llied response During WW 2The North Atlantic Run: The Submarine war and the Allied Response In September 1939, with the beginning of World War II, German U-boat operations got under way against allied forces; the allies responded to the U-boat threat with a number of counter measures. The combined affect of protection of ships by convoys, harassment of U-boats by airplanes, and other anti-submarine warfare measures, reduced the ability of the U-boats to cut Britain off from her suppliers in North America.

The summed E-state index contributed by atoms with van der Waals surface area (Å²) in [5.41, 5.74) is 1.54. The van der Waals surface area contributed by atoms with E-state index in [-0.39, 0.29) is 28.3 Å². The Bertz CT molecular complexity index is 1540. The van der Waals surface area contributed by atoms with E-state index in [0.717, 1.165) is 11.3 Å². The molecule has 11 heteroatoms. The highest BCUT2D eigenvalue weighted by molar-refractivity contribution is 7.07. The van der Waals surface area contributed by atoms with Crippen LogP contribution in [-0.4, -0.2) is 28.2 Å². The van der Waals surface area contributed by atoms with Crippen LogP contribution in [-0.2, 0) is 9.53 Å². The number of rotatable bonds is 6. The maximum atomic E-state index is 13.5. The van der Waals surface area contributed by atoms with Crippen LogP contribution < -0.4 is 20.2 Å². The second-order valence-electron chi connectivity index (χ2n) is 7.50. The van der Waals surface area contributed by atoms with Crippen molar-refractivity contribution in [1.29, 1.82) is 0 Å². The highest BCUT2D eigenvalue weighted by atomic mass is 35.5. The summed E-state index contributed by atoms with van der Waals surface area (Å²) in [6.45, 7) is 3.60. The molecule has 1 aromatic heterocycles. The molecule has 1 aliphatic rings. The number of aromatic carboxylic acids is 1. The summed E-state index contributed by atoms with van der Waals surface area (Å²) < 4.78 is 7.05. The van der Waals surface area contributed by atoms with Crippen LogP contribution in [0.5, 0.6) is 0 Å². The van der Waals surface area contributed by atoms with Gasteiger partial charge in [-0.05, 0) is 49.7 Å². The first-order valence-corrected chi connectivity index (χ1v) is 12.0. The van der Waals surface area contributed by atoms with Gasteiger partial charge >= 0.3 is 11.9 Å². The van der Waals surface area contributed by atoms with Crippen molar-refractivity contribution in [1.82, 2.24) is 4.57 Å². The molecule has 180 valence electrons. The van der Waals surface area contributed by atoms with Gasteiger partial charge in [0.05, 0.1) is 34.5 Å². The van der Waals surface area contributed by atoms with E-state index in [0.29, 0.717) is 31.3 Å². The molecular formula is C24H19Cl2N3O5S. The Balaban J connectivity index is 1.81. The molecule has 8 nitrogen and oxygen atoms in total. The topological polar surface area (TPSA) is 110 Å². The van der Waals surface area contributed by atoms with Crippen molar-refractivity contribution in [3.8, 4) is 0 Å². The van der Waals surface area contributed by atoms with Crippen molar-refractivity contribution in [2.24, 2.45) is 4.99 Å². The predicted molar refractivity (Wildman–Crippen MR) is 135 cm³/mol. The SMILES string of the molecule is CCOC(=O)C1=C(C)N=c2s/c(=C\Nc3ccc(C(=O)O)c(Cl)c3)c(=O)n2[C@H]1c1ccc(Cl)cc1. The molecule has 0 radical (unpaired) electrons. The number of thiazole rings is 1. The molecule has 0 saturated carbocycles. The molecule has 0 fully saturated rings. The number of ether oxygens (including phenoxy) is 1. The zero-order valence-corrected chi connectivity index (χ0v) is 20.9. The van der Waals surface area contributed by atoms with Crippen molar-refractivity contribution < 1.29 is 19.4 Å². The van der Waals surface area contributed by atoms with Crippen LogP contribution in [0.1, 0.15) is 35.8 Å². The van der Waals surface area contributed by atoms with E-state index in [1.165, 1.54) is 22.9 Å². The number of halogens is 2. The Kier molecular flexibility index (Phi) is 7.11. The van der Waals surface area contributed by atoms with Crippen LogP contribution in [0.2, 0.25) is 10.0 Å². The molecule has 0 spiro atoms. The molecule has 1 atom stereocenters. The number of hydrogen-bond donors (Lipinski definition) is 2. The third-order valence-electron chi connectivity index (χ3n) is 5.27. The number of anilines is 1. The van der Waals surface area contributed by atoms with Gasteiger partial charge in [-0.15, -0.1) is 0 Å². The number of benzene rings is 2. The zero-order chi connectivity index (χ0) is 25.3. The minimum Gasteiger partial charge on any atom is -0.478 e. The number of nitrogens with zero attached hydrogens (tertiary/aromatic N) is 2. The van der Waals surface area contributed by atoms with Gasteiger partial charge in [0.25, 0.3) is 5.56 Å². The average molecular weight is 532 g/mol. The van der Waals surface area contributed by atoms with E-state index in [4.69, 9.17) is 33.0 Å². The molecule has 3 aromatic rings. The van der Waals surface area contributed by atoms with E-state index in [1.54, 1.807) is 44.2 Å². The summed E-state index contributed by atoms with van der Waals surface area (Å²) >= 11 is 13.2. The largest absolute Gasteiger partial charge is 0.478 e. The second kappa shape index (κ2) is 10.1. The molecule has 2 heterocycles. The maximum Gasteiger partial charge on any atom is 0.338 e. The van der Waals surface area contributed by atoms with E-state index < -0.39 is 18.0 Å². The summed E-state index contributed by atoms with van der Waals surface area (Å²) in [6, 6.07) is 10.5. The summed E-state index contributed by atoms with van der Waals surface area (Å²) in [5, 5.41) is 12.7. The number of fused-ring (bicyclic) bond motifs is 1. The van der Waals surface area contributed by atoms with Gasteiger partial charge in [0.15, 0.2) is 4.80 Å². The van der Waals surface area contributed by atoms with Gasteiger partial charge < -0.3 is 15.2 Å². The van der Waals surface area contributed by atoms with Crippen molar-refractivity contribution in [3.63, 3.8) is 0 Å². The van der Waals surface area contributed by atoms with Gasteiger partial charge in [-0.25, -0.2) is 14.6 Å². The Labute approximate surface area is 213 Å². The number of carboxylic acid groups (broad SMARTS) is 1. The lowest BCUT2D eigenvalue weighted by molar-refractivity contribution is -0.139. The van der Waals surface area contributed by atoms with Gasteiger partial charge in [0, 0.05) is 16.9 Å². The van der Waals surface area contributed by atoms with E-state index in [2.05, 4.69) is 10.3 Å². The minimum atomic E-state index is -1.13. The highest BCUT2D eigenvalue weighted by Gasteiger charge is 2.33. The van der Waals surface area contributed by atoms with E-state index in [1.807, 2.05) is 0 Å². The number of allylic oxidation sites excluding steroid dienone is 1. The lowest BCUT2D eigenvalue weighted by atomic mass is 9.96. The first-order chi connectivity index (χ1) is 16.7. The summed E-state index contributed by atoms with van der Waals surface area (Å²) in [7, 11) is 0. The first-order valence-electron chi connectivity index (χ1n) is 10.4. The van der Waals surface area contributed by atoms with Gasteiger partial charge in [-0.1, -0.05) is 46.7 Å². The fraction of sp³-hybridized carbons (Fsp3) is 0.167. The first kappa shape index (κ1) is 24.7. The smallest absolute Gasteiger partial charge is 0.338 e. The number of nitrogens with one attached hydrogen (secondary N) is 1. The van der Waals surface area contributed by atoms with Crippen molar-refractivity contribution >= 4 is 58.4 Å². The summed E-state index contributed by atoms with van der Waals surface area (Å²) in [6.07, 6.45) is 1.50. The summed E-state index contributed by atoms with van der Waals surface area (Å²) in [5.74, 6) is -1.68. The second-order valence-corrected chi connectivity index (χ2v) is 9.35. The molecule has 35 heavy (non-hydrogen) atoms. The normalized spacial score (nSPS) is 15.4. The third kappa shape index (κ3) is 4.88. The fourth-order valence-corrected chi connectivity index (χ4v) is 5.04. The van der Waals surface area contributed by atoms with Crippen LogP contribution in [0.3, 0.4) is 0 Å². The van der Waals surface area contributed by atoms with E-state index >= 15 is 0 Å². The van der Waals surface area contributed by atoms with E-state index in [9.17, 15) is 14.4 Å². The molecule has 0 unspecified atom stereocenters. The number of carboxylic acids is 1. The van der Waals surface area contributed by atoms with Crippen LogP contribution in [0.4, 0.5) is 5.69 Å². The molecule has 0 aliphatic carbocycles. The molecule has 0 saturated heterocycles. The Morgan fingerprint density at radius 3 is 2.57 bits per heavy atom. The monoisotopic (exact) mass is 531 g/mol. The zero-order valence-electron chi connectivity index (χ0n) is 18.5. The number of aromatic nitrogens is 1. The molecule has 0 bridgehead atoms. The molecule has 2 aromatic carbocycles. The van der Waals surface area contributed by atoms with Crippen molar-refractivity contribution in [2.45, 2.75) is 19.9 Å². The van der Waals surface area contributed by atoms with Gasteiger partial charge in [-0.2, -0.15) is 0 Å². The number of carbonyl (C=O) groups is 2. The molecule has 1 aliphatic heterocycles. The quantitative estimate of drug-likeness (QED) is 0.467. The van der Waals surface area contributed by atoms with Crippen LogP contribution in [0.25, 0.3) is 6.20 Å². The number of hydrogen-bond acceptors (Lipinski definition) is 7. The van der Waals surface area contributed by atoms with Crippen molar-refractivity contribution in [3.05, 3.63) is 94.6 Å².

In order to assess the effectiveness of the allied response, it is first necessary to look at the U-boats. In looking at the U-boats it is not only necessary to look at the various types of U-boats and their deployment, but also to look at the German’s goals and the tactics that they employed in an attempt to reach those goals. The Treaty of Versailles ending world war one prohibited Germany from having any U-boats. When the treaty was changed under The Anglo-German Naval agreement, one of the things that the Germans did to rebuild their navy was to rebuild the U-boat wing.